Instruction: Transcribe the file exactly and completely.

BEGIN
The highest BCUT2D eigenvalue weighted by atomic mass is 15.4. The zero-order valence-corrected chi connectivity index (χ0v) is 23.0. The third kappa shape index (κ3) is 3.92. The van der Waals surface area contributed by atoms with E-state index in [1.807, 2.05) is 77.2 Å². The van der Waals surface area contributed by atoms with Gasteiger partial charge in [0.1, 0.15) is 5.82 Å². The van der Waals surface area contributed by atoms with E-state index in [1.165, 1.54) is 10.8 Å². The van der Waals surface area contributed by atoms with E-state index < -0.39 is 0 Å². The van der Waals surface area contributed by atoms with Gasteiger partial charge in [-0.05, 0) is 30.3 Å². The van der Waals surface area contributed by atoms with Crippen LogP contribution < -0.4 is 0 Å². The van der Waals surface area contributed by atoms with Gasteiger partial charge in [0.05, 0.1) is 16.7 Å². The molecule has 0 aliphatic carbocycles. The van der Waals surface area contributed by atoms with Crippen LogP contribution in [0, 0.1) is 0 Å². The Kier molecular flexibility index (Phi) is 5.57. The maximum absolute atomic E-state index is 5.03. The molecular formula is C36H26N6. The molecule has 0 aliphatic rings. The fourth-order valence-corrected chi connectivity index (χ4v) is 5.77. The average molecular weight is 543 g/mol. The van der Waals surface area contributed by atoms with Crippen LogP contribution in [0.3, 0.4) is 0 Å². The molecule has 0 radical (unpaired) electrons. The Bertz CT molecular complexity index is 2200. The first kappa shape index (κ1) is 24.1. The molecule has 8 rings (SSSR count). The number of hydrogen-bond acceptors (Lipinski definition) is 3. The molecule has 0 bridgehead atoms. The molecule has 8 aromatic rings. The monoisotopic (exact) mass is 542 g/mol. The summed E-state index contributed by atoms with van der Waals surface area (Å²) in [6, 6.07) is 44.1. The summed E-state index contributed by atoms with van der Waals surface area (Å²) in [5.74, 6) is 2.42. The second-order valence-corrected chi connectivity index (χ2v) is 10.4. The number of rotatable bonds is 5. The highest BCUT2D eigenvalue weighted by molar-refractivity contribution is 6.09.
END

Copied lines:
The highest BCUT2D eigenvalue weighted by atomic mass is 15.4. The zero-order valence-corrected chi connectivity index (χ0v) is 23.0. The third kappa shape index (κ3) is 3.92. The van der Waals surface area contributed by atoms with E-state index in [1.807, 2.05) is 77.2 Å². The van der Waals surface area contributed by atoms with Gasteiger partial charge in [0.1, 0.15) is 5.82 Å². The van der Waals surface area contributed by atoms with E-state index in [1.165, 1.54) is 10.8 Å². The van der Waals surface area contributed by atoms with E-state index < -0.39 is 0 Å². The van der Waals surface area contributed by atoms with Gasteiger partial charge in [-0.05, 0) is 30.3 Å². The van der Waals surface area contributed by atoms with Crippen LogP contribution < -0.4 is 0 Å². The van der Waals surface area contributed by atoms with Gasteiger partial charge in [0.05, 0.1) is 16.7 Å². The molecule has 0 aliphatic carbocycles. The van der Waals surface area contributed by atoms with Crippen LogP contribution in [0, 0.1) is 0 Å². The Kier molecular flexibility index (Phi) is 5.57. The maximum absolute atomic E-state index is 5.03. The molecular formula is C36H26N6. The molecule has 0 aliphatic rings. The fourth-order valence-corrected chi connectivity index (χ4v) is 5.77. The average molecular weight is 543 g/mol. The van der Waals surface area contributed by atoms with Crippen LogP contribution in [0.3, 0.4) is 0 Å². The molecule has 0 radical (unpaired) electrons. The Bertz CT molecular complexity index is 2200. The first kappa shape index (κ1) is 24.1. The molecule has 8 rings (SSSR count). The number of hydrogen-bond acceptors (Lipinski definition) is 3. The molecule has 0 bridgehead atoms. The molecule has 8 aromatic rings. The monoisotopic (exact) mass is 542 g/mol. The summed E-state index contributed by atoms with van der Waals surface area (Å²) in [6, 6.07) is 44.1. The summed E-state index contributed by atoms with van der Waals surface area (Å²) in [5.74, 6) is 2.42. The second-order valence-corrected chi connectivity index (χ2v) is 10.4. The number of rotatable bonds is 5. The highest BCUT2D eigenvalue weighted by molar-refractivity contribution is 6.09.